Lepus Header

Lepus Star Map

Abbreviation: Lep

Genitive: Leporis

English: The Hare

Size Ranking: 51st

Area: 290 square degrees.

Lepus has been thus known since ancient Greek times. It represents a hare, cunningly located at the feet of its hunter, Orion, and pursued endlessly across the sky by Canis Major, the hunter’s dog. The Hare is also associated in many legends with the Moon. The familiar figure of the Man in the Moon is sometimes interpreted as a hare or rabbit, so perhaps Lepus is another incarnation of the lunar hare. Lepus is somewhat overshadowed by Orion’s brilliance, but is not without interest.

The suggested way to find Lepus is, having drawn a straight line from δOri, ‘Mintaka’, to αCMa, ‘Sirius’ and making this the hypotenuse of a right angled isosceles triangle, the 90º corner, when imagined on the southern side of the afore mentioned line, will coincide with αLep, ‘Arneb’.

Features of Interest:

αLep, named ‘Arneb’, the hare, at magnitude 2.6, is the brightest in this constellation. It is a white supergiant approximately 942ly away.

βLep, named ‘Nihal’, is a yellow giant star of magnitude 2.8 and closer in at 315ly.

γLep, is an attractive binocular duo consisting of a yellow star, magnitude 3.6, with an orange companion, magnitude 6.2. They are 27ly distant and have a separation of 96.3”.

δLep, magnitude 3.8, is a yellow giant, 156ly away.

εLep, is an orange giant 163ly away and magnitude 3.2.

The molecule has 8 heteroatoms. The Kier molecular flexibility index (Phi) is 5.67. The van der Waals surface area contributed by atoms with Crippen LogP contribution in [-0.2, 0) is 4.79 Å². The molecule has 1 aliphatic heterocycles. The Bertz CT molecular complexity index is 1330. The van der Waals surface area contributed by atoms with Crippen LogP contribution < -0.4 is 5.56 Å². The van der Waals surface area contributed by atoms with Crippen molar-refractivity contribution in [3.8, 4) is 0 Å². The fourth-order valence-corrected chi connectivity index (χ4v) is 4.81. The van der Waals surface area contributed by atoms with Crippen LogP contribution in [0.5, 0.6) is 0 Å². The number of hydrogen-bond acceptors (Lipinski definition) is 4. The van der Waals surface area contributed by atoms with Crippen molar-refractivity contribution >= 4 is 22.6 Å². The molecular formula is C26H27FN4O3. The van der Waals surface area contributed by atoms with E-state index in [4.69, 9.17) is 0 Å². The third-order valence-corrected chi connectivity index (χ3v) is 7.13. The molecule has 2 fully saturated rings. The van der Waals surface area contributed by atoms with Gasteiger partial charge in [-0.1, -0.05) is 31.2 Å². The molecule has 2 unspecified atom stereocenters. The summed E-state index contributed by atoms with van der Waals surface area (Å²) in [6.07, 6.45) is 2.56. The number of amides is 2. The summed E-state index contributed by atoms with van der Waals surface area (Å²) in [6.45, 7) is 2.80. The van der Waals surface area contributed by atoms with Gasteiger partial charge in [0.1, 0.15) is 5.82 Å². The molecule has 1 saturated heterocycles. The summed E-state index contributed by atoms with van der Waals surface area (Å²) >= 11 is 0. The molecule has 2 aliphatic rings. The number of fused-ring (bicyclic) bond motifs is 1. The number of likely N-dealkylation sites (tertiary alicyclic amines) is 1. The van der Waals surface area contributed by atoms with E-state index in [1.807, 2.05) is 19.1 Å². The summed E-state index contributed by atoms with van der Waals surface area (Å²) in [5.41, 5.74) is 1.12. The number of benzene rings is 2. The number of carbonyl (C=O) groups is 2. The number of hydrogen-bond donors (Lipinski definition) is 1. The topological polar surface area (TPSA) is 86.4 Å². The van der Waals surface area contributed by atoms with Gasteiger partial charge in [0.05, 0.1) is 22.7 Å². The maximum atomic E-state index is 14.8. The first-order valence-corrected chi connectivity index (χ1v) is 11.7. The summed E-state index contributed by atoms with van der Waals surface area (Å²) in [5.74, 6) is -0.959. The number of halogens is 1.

κLep, 422ly distant, is a magnitude 4.4 blue-white star with a 7.4 magnitude companion, separation 2.6”.

R Lep, 820ly away, is an intensely red star, known as Hind’s Crimson Star, after the English observer John R. Hind, who described it in 1845 as ‘like a drop of blood on a black field’. It is a Mira-type variable that ranges from 5.5 at its brightest to as faint as 12th magnitude in a period of around 430 days.

RX Lep, is a red giant that varies semi-regularly between magnitudes 5.0 and 7.4 every 2 months or so, at a distance of 447ly.

M79 (NGC 1904), is a small but rich globular cluster 44,000ly away, visible as a fuzzy 8th magnitude star in small telescopes. Adjacent is the multiple star Herschel 3752, consisting of a 5.4 primary with two companions, a close one of magnitude 6.6 and wide one of magnitude 9.1.

NGC1904 M79

NGC 2017 is a small but remarkable star cluster, also known as the multiple star, Herschel 3780. Modest telescopes reveal a group of five well spaced stars ranging from 6th to 10th magnitude.

In addition, the brightest star has a 7.9 magnitude companion that requires a higher aperture telescope to split, while an aperture exceeding 100mm should show that one of the 9th magnitude stars is a close double. However, it is not a true cluster because the component stars lie at various distances and are moving in different directions.



1. Redshift 2 – Maris Multimedia

2. The Guiness Book of Astronomy – Patrick Moore

3. Stars and Planets – Ian Ridpath and Wil Tirion

4. Sky Charts – Cartes du Ciel V 2.75.